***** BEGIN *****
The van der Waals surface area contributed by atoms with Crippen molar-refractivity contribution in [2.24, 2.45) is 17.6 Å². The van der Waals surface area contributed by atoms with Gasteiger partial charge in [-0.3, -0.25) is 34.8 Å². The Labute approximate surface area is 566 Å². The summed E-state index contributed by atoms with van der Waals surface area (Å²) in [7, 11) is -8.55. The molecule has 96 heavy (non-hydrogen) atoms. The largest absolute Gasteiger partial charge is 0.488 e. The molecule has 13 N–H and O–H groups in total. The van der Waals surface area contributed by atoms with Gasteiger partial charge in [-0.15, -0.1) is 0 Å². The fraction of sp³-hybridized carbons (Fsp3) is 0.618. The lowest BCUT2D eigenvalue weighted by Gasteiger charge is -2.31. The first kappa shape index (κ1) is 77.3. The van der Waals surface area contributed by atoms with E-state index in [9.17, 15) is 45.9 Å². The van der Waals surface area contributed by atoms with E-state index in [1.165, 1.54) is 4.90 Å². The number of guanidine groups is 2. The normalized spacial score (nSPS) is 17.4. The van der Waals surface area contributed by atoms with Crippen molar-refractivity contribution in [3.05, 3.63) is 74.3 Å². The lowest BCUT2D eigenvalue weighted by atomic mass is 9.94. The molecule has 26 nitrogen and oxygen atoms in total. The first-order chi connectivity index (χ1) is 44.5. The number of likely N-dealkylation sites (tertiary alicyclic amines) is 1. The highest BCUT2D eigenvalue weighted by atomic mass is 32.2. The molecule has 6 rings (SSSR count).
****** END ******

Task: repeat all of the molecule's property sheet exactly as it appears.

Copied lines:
The van der Waals surface area contributed by atoms with Crippen molar-refractivity contribution in [2.24, 2.45) is 17.6 Å². The van der Waals surface area contributed by atoms with Gasteiger partial charge in [-0.3, -0.25) is 34.8 Å². The Labute approximate surface area is 566 Å². The summed E-state index contributed by atoms with van der Waals surface area (Å²) in [7, 11) is -8.55. The molecule has 96 heavy (non-hydrogen) atoms. The largest absolute Gasteiger partial charge is 0.488 e. The molecule has 13 N–H and O–H groups in total. The van der Waals surface area contributed by atoms with Gasteiger partial charge in [-0.15, -0.1) is 0 Å². The fraction of sp³-hybridized carbons (Fsp3) is 0.618. The lowest BCUT2D eigenvalue weighted by Gasteiger charge is -2.31. The first kappa shape index (κ1) is 77.3. The van der Waals surface area contributed by atoms with E-state index in [9.17, 15) is 45.9 Å². The van der Waals surface area contributed by atoms with E-state index in [1.165, 1.54) is 4.90 Å². The number of guanidine groups is 2. The normalized spacial score (nSPS) is 17.4. The van der Waals surface area contributed by atoms with Crippen molar-refractivity contribution in [3.05, 3.63) is 74.3 Å². The lowest BCUT2D eigenvalue weighted by atomic mass is 9.94. The molecule has 26 nitrogen and oxygen atoms in total. The first-order chi connectivity index (χ1) is 44.5. The number of likely N-dealkylation sites (tertiary alicyclic amines) is 1. The highest BCUT2D eigenvalue weighted by atomic mass is 32.2. The molecule has 6 rings (SSSR count).